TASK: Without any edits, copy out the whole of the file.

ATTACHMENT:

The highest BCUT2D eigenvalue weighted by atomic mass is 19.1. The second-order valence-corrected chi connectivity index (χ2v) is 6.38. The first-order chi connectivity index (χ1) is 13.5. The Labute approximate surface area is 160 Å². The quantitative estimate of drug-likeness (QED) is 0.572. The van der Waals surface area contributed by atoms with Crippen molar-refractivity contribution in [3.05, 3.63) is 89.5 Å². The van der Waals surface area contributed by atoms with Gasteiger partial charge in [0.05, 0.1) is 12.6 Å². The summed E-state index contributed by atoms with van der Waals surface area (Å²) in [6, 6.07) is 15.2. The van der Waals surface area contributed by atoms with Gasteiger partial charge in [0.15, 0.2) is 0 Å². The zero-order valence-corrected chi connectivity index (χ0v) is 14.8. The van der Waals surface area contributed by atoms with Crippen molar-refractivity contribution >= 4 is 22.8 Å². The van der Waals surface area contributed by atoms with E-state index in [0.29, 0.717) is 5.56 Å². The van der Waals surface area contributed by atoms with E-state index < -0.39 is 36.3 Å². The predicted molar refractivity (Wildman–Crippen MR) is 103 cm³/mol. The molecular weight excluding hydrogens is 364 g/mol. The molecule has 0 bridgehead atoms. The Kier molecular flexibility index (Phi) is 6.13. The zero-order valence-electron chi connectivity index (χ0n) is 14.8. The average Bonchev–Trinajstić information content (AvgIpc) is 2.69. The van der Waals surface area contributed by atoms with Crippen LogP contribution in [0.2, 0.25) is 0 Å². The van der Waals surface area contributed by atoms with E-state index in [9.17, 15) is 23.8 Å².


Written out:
The highest BCUT2D eigenvalue weighted by atomic mass is 19.1. The second-order valence-corrected chi connectivity index (χ2v) is 6.38. The first-order chi connectivity index (χ1) is 13.5. The Labute approximate surface area is 160 Å². The quantitative estimate of drug-likeness (QED) is 0.572. The van der Waals surface area contributed by atoms with Crippen molar-refractivity contribution in [3.05, 3.63) is 89.5 Å². The van der Waals surface area contributed by atoms with Gasteiger partial charge in [0.05, 0.1) is 12.6 Å². The summed E-state index contributed by atoms with van der Waals surface area (Å²) in [6, 6.07) is 15.2. The van der Waals surface area contributed by atoms with Gasteiger partial charge in [0.15, 0.2) is 0 Å². The zero-order valence-corrected chi connectivity index (χ0v) is 14.8. The van der Waals surface area contributed by atoms with Crippen molar-refractivity contribution >= 4 is 22.8 Å². The van der Waals surface area contributed by atoms with E-state index in [0.29, 0.717) is 5.56 Å². The van der Waals surface area contributed by atoms with E-state index < -0.39 is 36.3 Å². The predicted molar refractivity (Wildman–Crippen MR) is 103 cm³/mol. The molecular weight excluding hydrogens is 364 g/mol. The molecule has 0 bridgehead atoms. The Kier molecular flexibility index (Phi) is 6.13. The zero-order valence-electron chi connectivity index (χ0n) is 14.8. The average Bonchev–Trinajstić information content (AvgIpc) is 2.69. The van der Waals surface area contributed by atoms with Crippen LogP contribution in [0.2, 0.25) is 0 Å². The van der Waals surface area contributed by atoms with E-state index in [9.17, 15) is 23.8 Å².